Leave that aside.  President Trump delivered—big time—for his supporters.  Three Supreme Court justices.  Hundreds of lower court judges.  Lower taxes.  No more critical race theory training for federal employees.  Substantial protections for religious liberty.  A roaring economy.  And, quite frankly, common sense.

In looking back to November 2019’s archives, I found this post from 4 November 2019, “Trump Stands for Us.”  It’s a powerful reminder for why we love Trump, and how he’s fought for us.  Now it’s our time to fight for him:

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Quick Friday Morning Fraud Update

Today is my busy day in the unorthodox rotating schedule at my little school, and I didn’t have the foresight or energy to post something last night.  So before that first bell rings and the long day of mind-molding begins, here are some reflections and thoughts on the latest election news:

It’s looking more and more like the election is going to drag on for weeks to come.  The deliberate slow-walking of vote counting in Arizona, Nevada, Georgia, and North Carolina just opens up the door for more and more fraud in those States, though the Trump campaign and its internal pollsters seem optimistic about all four States.  There will be a recount in Wisconsin, and almost certainly in Michigan.  Pennsylvania seemed clearly in the win column for Trump until corrupt Philadelphia officials started stuffing the ballot boxes.  Even the sheriff there has refused to enforce the court order allowing—requiring!—the Trump people to observe the vote counts.

The gall of the progressive Establishment at all levels is appalling, but it suggests their utter contempt for the rest of us.  These people hate us because we don’t embrace their kooky weirdness and abnormality—because we just want to live quiet, peaceful, God-fearing lives.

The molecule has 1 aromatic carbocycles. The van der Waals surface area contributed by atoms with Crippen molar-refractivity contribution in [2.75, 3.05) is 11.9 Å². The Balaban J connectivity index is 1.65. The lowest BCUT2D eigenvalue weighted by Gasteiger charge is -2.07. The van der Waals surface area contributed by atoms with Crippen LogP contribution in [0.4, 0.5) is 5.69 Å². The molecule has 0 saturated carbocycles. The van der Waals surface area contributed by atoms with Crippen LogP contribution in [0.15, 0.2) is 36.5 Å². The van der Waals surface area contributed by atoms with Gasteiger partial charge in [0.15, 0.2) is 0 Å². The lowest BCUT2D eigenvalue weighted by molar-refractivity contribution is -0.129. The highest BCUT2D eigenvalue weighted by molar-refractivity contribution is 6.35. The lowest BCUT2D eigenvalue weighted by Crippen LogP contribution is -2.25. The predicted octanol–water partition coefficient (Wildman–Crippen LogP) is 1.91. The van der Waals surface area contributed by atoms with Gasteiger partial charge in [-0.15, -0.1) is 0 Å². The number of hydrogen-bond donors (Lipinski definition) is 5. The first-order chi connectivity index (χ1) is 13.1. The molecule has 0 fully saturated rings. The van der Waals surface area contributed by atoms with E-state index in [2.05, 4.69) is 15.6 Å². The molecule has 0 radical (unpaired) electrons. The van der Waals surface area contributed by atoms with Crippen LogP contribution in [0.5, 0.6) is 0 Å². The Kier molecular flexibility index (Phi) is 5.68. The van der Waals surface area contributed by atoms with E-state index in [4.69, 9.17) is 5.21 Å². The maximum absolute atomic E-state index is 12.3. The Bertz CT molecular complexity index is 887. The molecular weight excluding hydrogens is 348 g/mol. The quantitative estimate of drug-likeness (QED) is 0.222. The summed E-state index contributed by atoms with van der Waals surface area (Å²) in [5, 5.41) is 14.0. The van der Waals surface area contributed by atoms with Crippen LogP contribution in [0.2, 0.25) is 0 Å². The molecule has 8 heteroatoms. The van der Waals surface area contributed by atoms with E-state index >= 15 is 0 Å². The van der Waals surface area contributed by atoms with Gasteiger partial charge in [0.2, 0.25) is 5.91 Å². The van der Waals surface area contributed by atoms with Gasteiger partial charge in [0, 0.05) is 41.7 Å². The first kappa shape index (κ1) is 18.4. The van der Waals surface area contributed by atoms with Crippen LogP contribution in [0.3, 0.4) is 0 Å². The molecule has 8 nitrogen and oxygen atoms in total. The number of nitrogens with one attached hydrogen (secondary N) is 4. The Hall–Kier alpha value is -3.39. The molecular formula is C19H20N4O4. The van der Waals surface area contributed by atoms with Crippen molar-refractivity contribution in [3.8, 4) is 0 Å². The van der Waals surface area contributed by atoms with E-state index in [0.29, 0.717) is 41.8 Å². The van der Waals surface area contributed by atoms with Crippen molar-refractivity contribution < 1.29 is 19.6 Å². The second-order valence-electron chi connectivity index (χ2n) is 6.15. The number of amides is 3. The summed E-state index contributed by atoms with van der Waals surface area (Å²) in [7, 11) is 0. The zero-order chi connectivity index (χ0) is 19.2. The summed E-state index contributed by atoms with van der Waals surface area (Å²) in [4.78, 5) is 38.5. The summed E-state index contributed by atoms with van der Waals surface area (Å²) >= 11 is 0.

Fortunately, even if Biden wins, Republicans look poised to hold the Senate, and even picked up seats in the House.  If we can pull out a majority in the House, a Biden presidency will be a lame duck from day one.  Voting all over the nation suggests a repudiation of radical progressivism—defund the police, Antifa riots, etc.  When I have more time, I’ll write further about the potential future of national conservatism.  This Rod Dreher piece does a good job of summing it up, though (indeed, that’s my source!).

More to come.  Keep praying, and remain ever-vigilant.

—TPP

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Trump’s Pages of Accomplishments

Looking at national polls and predictions, it’s easy to get discouraged about President Trump’s reelection prospects.  Even with Joe Biden losing his mind, and the pick of a radical, authoritarian Kamala Harris as his running mate, “Sleepy Joe” is managing to stay up by hunkering down.

On our side there’s grumbling that Trump hasn’t done enough—on immigration, on law and order—and those aren’t entirely warrantless grumbles.  Republicans squandered—perhaps intentionally—an opportunity to fund the construction of the border wall while they controlled both chambers of Congress.  John McCain pompously and vindictively voted to keep the odious Affordable Care Act in place, a clear parting shot at Trump.  Trump did not seem to offer a robust response to the CHAZ/CHOP fiasco, but is now belatedly defending federal property in Portland, Oregon.

Those critiques aside, it’s worth remembering what Trump has accomplished—and he wants you to be reminded.  That’s why he gave Breitbart a six-page document of his achievements.  They are substantial—and make him one of the greatest presidents of the last fifty years.

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The Tuck for President

The 2020 election is looming, and while Trump is struggling at the moment, I am praying that he can pull out another victory and another four-year term.  The stakes are high:  a Trump victory, at minimum, allows us to forestall a progressive Armageddon for another four years; it also undermines both the Never Trumpers (who can no longer write off Trump’s 2016 victory as a “fluke”) and the ultra-progressives.  I don’t think the modern Democrat Party has much of a moderate wing left, but that small, dying minority might be able to convince the Party that going full-on progressive is a bad move.

A Trump defeat, however, would be catastrophic.  Z Man wrote Tuesday that a “Democratic sweep” would essentially mean the end of elections in America—at least, the end of meaningful national ones:

More important, there is no electoral option either. The Democrat party is actively cheering on this lunacy. Joe Biden is running an extortion campaign, where a vote for him means an end to the violence and Covid lock downs. How realistic is that when his party is cheering for the mayhem, promising to take it to a new level after they win the final election. It is not hyperbole to say that a Democrat sweep in November means the end of elections. What would be the point?